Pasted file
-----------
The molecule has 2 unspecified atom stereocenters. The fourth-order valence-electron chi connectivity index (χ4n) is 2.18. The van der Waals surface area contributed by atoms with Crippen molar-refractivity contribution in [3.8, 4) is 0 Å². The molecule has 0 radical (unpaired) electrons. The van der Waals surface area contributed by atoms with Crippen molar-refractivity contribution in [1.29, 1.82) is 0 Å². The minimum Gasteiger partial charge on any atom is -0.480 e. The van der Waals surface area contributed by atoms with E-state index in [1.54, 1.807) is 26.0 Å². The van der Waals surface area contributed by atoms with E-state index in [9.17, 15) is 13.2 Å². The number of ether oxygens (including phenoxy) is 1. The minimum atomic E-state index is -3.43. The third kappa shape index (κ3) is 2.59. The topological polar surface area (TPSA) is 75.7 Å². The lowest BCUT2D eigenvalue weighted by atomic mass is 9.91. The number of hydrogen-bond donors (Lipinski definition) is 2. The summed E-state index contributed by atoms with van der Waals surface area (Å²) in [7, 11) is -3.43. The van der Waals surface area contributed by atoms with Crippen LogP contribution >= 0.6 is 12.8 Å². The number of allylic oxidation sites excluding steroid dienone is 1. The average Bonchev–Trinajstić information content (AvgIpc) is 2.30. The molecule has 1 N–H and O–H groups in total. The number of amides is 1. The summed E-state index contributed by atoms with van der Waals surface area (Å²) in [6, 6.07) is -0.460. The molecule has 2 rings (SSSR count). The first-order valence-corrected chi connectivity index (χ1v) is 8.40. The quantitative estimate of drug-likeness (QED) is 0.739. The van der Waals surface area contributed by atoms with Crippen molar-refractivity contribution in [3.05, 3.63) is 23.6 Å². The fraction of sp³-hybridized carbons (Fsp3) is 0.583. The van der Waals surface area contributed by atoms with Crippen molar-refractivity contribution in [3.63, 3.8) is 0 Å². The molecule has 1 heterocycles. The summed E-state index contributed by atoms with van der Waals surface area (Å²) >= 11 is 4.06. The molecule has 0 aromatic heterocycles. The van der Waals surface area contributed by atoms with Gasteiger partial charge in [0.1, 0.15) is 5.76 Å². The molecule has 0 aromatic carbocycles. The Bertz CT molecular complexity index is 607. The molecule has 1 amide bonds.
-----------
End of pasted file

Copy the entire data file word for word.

The molecule has 2 unspecified atom stereocenters. The fourth-order valence-electron chi connectivity index (χ4n) is 2.18. The van der Waals surface area contributed by atoms with Crippen molar-refractivity contribution in [3.8, 4) is 0 Å². The molecule has 0 radical (unpaired) electrons. The van der Waals surface area contributed by atoms with Crippen molar-refractivity contribution in [1.29, 1.82) is 0 Å². The minimum Gasteiger partial charge on any atom is -0.480 e. The van der Waals surface area contributed by atoms with E-state index in [1.54, 1.807) is 26.0 Å². The van der Waals surface area contributed by atoms with E-state index in [9.17, 15) is 13.2 Å². The number of ether oxygens (including phenoxy) is 1. The minimum atomic E-state index is -3.43. The third kappa shape index (κ3) is 2.59. The topological polar surface area (TPSA) is 75.7 Å². The lowest BCUT2D eigenvalue weighted by atomic mass is 9.91. The number of hydrogen-bond donors (Lipinski definition) is 2. The summed E-state index contributed by atoms with van der Waals surface area (Å²) in [7, 11) is -3.43. The van der Waals surface area contributed by atoms with Crippen LogP contribution >= 0.6 is 12.8 Å². The number of allylic oxidation sites excluding steroid dienone is 1. The average Bonchev–Trinajstić information content (AvgIpc) is 2.30. The molecule has 1 N–H and O–H groups in total. The number of amides is 1. The summed E-state index contributed by atoms with van der Waals surface area (Å²) in [6, 6.07) is -0.460. The molecule has 2 rings (SSSR count). The first-order valence-corrected chi connectivity index (χ1v) is 8.40. The quantitative estimate of drug-likeness (QED) is 0.739. The van der Waals surface area contributed by atoms with Crippen molar-refractivity contribution in [3.05, 3.63) is 23.6 Å². The fraction of sp³-hybridized carbons (Fsp3) is 0.583. The van der Waals surface area contributed by atoms with Crippen molar-refractivity contribution in [3.63, 3.8) is 0 Å². The molecule has 1 heterocycles. The summed E-state index contributed by atoms with van der Waals surface area (Å²) >= 11 is 4.06. The molecule has 0 aromatic heterocycles. The van der Waals surface area contributed by atoms with Gasteiger partial charge in [0.1, 0.15) is 5.76 Å². The molecule has 0 aromatic carbocycles. The Bertz CT molecular complexity index is 607. The molecule has 1 amide bonds.